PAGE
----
New Zealand to get its ‘first hyperscale data center’
Published 16 December 2020
Software outsourcing company Datagrid and energy provider Meridian have announced that New Zealand is set to get its ‘first hyperscale data center’ located in Invercargill, the southernmost city in the country.
The $700 million data center project will span 25,000 square meters and have a capacity of 60 MW. In several years, it is anticipated to grow to 40,000 square meters with a capacity of 100 MW.
New Zealand is in the right place at the right time
Situated in the island of Southland, Invercargill’s cool climate, ample land, and availability of renewable energy sources makes the region an ideal location for a data center.
Rémi Galasso, founder and chairman of Datagrid, revealed that as of now, the only hyperscale data center servicing New Zealand is located in Australia. However, Southland’s climate is believed to make powering a data center in the region 15% more cost effective compared to Australia.
“These savings, along with New Zealand’s well-educated workforce and long term political stability make Southland highly attractive as a location for global companies to safely store their data,” added Mr. Galasso.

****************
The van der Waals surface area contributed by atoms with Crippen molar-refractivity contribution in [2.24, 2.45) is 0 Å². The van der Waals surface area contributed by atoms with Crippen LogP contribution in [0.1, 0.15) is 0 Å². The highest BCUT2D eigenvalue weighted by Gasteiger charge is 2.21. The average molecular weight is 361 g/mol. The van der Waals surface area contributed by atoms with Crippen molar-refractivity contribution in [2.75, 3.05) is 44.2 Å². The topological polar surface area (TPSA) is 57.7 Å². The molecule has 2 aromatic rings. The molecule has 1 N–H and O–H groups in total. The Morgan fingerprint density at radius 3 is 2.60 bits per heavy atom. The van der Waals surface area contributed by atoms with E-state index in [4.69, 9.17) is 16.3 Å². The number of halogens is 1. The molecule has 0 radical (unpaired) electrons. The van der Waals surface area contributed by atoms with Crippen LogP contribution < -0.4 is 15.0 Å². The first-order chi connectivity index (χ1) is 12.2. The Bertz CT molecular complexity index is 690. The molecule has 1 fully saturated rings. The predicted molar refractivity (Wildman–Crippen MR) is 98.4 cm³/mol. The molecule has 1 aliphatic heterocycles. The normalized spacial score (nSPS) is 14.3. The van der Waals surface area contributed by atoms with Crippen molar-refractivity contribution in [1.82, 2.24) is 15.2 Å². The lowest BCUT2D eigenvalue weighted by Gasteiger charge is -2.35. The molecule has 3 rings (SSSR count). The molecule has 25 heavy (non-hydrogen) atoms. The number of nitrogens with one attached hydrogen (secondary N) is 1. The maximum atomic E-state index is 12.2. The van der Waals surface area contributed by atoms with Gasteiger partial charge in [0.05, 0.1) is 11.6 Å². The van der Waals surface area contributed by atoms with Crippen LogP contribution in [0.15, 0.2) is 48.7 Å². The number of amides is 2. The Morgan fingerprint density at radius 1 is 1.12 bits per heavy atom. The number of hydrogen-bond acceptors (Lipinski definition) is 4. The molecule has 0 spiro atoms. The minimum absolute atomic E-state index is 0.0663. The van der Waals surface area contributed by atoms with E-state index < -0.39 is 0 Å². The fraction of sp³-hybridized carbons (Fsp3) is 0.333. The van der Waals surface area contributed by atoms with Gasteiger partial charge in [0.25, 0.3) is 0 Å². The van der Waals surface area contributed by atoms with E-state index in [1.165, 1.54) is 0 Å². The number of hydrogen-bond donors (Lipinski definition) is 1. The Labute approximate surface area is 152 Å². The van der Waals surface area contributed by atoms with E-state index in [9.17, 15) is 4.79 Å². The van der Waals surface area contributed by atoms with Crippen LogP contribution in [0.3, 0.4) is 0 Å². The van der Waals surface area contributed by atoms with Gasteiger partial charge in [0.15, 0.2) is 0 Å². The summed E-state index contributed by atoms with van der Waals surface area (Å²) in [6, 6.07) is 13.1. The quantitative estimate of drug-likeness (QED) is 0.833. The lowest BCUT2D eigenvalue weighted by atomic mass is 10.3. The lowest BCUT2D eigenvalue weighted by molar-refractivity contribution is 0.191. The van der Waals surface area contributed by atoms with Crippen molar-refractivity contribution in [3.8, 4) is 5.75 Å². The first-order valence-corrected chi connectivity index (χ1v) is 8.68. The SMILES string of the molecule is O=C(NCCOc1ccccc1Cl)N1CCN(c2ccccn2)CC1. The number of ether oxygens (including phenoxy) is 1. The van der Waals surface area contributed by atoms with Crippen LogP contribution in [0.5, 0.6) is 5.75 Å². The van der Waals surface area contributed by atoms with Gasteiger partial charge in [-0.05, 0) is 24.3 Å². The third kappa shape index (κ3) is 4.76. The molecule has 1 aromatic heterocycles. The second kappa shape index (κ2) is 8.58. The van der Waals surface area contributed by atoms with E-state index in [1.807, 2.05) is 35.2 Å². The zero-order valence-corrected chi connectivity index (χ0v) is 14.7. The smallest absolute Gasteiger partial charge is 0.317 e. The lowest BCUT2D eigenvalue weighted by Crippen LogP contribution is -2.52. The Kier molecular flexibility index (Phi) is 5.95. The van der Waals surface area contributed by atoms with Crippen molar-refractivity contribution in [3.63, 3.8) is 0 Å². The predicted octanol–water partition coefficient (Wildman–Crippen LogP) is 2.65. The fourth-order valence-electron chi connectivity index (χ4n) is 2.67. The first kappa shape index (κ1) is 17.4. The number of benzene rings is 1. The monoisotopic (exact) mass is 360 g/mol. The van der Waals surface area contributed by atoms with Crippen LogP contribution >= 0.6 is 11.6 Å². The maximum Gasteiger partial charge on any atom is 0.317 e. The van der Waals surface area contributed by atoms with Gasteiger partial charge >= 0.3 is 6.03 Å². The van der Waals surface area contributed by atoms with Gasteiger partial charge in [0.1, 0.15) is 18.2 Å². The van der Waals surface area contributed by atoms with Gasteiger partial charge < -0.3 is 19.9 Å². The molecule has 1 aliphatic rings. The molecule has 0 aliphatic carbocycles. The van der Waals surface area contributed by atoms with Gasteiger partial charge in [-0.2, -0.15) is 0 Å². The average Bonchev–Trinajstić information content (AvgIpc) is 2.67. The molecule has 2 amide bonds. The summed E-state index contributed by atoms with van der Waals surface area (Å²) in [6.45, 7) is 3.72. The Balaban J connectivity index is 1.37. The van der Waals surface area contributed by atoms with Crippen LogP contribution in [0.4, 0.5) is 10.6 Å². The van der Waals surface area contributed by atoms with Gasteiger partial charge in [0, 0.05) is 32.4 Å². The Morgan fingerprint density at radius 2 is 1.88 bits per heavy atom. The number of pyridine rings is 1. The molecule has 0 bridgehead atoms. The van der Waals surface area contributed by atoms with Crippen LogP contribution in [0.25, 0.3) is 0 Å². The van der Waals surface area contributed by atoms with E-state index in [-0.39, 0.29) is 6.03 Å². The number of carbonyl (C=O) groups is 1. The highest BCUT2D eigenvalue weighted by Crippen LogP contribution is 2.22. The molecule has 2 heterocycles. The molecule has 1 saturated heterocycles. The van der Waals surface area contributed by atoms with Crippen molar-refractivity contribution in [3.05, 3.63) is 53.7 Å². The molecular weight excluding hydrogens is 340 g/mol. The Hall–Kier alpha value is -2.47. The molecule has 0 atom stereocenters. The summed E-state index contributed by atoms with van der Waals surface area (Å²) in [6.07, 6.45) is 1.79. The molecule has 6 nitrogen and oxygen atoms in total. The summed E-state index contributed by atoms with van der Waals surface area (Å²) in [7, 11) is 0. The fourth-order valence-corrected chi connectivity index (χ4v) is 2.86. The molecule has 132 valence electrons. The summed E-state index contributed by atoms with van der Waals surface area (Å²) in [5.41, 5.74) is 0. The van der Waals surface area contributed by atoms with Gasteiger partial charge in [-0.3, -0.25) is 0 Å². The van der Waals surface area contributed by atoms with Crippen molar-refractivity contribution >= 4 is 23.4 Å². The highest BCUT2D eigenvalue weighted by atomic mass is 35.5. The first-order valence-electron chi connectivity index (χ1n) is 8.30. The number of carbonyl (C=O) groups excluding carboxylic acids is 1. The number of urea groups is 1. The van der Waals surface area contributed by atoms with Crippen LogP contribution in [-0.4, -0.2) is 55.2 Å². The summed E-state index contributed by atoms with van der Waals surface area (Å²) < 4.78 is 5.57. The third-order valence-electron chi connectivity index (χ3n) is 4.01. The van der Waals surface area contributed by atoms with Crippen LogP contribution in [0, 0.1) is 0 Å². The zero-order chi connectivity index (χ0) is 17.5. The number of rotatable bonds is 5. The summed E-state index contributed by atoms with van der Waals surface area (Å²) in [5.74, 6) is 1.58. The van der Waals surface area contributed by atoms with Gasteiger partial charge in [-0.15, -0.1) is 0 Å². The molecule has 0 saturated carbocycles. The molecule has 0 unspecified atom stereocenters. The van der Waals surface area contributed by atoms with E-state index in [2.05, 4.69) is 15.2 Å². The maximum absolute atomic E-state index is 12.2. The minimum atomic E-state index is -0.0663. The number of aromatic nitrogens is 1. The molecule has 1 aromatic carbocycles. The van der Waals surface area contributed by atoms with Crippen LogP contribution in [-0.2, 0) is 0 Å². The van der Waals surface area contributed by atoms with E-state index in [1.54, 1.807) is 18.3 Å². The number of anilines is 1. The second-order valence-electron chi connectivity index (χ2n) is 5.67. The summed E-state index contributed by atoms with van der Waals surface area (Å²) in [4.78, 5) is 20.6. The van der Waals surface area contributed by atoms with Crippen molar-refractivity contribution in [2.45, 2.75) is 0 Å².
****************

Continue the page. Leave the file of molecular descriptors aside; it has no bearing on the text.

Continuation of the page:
Thanks to its climate and abundance of clean energy sources, the country as a whole offers strong potential for a booming data center economy. The data center project is forecast to demonstrate how New Zealand’s strong advantage in renewable energy can deliver economic benefits over the coming years.
“A low-emissions data center is a huge opportunity for Southland and all of New Zealand to leverage our abundant clean energy to create high-value jobs and diversify our economy even more into the digital space,” said Guy Waipara, Meridian Energy’s General Manager Generation and Natural Resources.
The data center is expected to complement the power available from the Manapōuri station.
Malcolm Dick, also one of the heads of Datagrid, said that the lack of international connectivity in New Zealand has been a limiting factor for developing the data center industry in the country. But with the arrival of the Hawaiki Cable in 2018, the circumstances are expected to change rapidly.
A significant part of the $700 million project involves laying a new submarine cable to connect Invercargill directly to the east coast of Australia, as well as laying a domestic festoon cable to connect Invercargill with cities on New Zealand’s east coast.
The latency between Invercargill and Australia is believed to be approximately 24 milliseconds, which is within the upper limit of 35 milliseconds accepted as standard by the data center industry. New Zealand’s remote location is expected to provide a competitive advantage, as many companies are looking to locate their data away from larger centers which are at greater risk of disruptive events.
When completed, the data center could provide connectivity to over 20 million people across New Zealand and Australia’s states of New South Wales, Victoria, and Queensland.